World Bulletin / News Desk
Scientists who claimed to have found a pattern in the sky left by the super-rapid expansion of space just fractions of a second after the Big Bang say they are now less confident of their result.
The BICEP2 Collaboration used a telescope to detect a signal in the oldest light it is possible to observe at the South Pole.
At the time the group's announcement in March, the discovery was hailed as a near-certain Nobel Prize, but they have recieved great criticism from the rivals who picked holes in the team's methods and analysis.
On Thursday, the BICEP2 collaboration formally published its research in a peer reviewed journal.
In the paper, the US-led group stands by its work but accepts some big questions remain outstanding.
One of BICEP2's principal investigators addressed that circumstances had changed addressing a public lecture in London.
"Has my confidence gone down? Yes," Prof Clem Pryke, from the University of Minnesota, told his audience.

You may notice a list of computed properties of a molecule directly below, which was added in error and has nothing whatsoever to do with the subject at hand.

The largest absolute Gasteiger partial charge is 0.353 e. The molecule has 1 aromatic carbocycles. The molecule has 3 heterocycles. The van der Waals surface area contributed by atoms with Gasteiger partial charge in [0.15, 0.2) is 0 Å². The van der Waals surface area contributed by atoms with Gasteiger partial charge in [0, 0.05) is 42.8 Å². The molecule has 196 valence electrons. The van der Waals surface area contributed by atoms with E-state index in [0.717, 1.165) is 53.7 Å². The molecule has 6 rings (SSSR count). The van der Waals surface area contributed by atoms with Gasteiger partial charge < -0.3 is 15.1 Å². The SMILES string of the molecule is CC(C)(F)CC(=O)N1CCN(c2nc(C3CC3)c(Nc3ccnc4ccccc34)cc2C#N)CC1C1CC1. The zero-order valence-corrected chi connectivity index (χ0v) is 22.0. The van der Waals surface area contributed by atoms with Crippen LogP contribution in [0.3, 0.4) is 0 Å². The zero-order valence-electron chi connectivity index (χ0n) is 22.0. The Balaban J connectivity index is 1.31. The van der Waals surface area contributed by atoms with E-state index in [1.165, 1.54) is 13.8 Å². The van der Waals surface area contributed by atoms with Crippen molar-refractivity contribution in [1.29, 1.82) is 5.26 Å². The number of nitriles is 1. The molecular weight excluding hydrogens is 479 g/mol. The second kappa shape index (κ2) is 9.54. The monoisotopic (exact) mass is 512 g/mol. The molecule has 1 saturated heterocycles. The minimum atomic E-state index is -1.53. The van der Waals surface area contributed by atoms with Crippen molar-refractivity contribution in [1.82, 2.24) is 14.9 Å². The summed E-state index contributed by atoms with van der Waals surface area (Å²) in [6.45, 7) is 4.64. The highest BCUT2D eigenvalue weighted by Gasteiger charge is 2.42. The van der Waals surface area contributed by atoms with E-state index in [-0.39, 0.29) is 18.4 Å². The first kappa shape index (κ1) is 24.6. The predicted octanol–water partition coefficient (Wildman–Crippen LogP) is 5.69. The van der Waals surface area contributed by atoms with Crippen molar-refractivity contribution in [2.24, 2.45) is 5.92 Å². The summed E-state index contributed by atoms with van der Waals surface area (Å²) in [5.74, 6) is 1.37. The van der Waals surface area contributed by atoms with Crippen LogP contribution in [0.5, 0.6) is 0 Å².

The team announced at its 17 March press conference that it was the long sought evidence for "cosmic inflation".
Developed in the 1980s, this is the idea that the Universe experienced an exponential growth spurt in its first trillionth of a trillionth of a trillionth of a second.
It helps explain why deep space looks the same on all sides of the sky - the contention being that a very rapid expansion early on could have smoothed out any unevenness.
Inflation theory makes a very specific prediction about the famous Cosmic Microwave Background being accompanied by waves of gravitational energy, and that these ripples in the fabric of space-time would leave an indelible mark on the oldest light in the sky.
The BICEP team claimed to have detected this signal. It is called B-mode polarisation and takes the form of a characteristic swirl in the directional properties of the CMB light.
It is, though, an extremely delicate pattern must not be confused with the same polarisation effects that can be generated by nearby dust in our galaxy.
After scientists working on the European Space Agency's orbiting Planck telescope intensified significantly new information describing dust polarisation in the Milky Way critiques that have appeared since March have largely focused on this issue.
Until new data emerges from other sources, the BICEP2 collaboration recognises that its inflation detection has greater uncertainty attached to it.
"[Our] models are not sufficiently constrained by external public data to exclude the possibility of dust emission bright enough to explain the entire excess signal," it writes in the PRL paper.Last Mod: 20 Haziran 2014, 17:10